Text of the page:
Cal Poly

Mustangs swept by Matadors in softball

Cal Poly’s Shea Williams lays down a bunt against Cal State Northridge during Saturday’s game.
Cal Poly’s Shea Williams lays down a bunt against Cal State Northridge during Saturday’s game. jmellom@thetribunenews.com

Anna Cahn said her team just wasn’t playing Cal Poly softball.

In not doing so, Cahn and the Mustangs suffered a doubleheader sweep Saturday and were knocked out of first place in the Big West Conference by visiting Cal State Northridge.

A look to the opposite dugout, which housed three former Mustangs players, had to leave some wondering whether the Matadors weren’t playing Cal Poly softball.

Associate coach Roni Sparrey — the acting head coach — and two of her three her assistants, Sarah Iwata and Joni Colburn, helped lead Cal State Northridge to its first series win in San Luis Obispo since the arrival of Cal Poly head coach Jenny Condon in 2005.

“Those three Cal Poly coaches that were players here, they’re tenacious,” Condon said. “They’re scrappy and they’re cutthroat, which was a great asset in our program. So, we know what they bring in our ballpark. That’s going to rub off on their players, and their players are hungry.”

The Matadors (26-20, 10-4 Big West) cruised to a 5-0 win in the first game and came back from separate two-run and one-run deficits to take a 5-3 victory in Game 2. The Mustangs (20-20, 9-5 Big West) had the chance to all but bury Cal State Northridge in the conference title race but instead failed to find much offense beyond pitchers Cahn and Rebecca Patton.

Patton was 3 for 4 on the day with a run scored, and Cahn reached base in seven of her eight plate appearances. Cahn hit her third home run of the season and gave Cal Poly a 3-2 lead going into the final two innings of the second game before the Matadors rallied for two runs against her in the sixth.

But in a trend that’s been problematic for Cal Poly, Cahn — who leads the team with .359 batting average, 16, RBI, nine doubles and a .554 slugging percentage — was also walked four times, including in three of her four at-bats in Game 2.

“We tried to keep her as off balance as we could,” said Sparrey, a 2004 Cal Poly grad who also spent two years as a Mustangs assistant, “but she’s a good hitter, so we’ll take a walk over a home run any day.”

Aside from Cahn and Patton, the rest of the team combined to bat .157 on the day. One of the results was stranding 22 runners combined in the two games.

And with 41 walks this season, Cahn already owns the all-time Cal Poly single-season record and ranks in the top 10 all-time in the Big West.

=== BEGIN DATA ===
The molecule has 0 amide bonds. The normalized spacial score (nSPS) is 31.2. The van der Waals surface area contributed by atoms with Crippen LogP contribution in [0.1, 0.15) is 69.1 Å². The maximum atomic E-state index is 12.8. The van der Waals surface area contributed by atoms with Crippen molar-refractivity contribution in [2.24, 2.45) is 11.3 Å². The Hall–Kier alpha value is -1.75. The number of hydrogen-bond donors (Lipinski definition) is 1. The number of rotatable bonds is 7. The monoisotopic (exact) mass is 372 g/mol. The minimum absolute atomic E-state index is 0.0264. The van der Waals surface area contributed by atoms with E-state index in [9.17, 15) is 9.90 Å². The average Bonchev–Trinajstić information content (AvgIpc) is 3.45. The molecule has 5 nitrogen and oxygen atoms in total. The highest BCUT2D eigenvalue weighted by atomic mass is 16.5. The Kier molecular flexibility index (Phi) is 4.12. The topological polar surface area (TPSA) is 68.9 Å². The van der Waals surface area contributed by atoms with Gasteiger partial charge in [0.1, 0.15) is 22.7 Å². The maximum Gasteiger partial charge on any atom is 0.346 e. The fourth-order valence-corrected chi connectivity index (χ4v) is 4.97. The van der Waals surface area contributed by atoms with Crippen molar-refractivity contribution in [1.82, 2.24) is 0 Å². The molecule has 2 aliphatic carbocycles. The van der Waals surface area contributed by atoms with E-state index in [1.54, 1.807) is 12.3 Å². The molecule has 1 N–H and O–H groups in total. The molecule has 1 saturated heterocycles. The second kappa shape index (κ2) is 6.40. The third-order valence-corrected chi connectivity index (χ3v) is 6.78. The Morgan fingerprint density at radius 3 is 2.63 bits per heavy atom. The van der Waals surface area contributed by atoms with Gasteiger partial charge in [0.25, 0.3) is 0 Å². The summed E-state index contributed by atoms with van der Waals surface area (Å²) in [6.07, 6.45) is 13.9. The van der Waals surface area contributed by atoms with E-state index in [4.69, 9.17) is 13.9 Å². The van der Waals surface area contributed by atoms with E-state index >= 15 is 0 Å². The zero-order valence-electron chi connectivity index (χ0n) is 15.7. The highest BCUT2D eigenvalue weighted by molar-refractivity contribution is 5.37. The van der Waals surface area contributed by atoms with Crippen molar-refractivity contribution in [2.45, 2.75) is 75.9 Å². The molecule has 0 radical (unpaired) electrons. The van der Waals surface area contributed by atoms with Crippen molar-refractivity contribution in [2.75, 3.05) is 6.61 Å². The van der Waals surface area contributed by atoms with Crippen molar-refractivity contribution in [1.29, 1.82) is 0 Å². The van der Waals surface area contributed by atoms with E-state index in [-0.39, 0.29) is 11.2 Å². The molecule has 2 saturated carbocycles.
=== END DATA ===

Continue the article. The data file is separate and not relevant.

“Sometimes I do get good pitches in those walks and I don’t capitalize on it,” Cahn said. “It’s nice to get on base, but also, I am in that four position when I should be getting RBIs. It’s kind of frustrating for me when I just get on base when I really would like to get the RBIs and help my team out more.”

On days like Saturday, when Cahn gets little support from the rest of the lineup, it only becomes more enticing to give her a free pass.

“If your three and four hitters are leading in walks and not getting any production behind them, I’d walk them, too,” Condon said. “That’s just smart softball.

“We need people to come up with a hit, or a hit by pitch or walk in timely situations. We have just stranded too many baserunners.”

The Mustangs had a disappointing day defensively as well.

There were two fielding errors in each game, and the Matadors teed off for 20 hits combined.

Lasting the complete game in the series-opening loss, Patton took her first defeat since March 27. It was a streak that spanned 11 appearances, seven starts, and produced a 7-0 record.

She dropped to 8-5 on the season, and Cahn fell to 10-11 with the loss in the second game.

Cal State Northridge is tied with UC Davis atop the Big West standings with Cal Poly one game back of each and seven games left in the regular season.

With the conventional thought being that the conference will likely only get the one automatic berth to an NCAA regional, winning the Big West title has become paramount.

“It’s been tight all year,” Sparrey said. “We know what’s at stake and we know what we have to do. We have a lot of confidence and we got the momentum right now. So we gotta stay on board and keep using it.”

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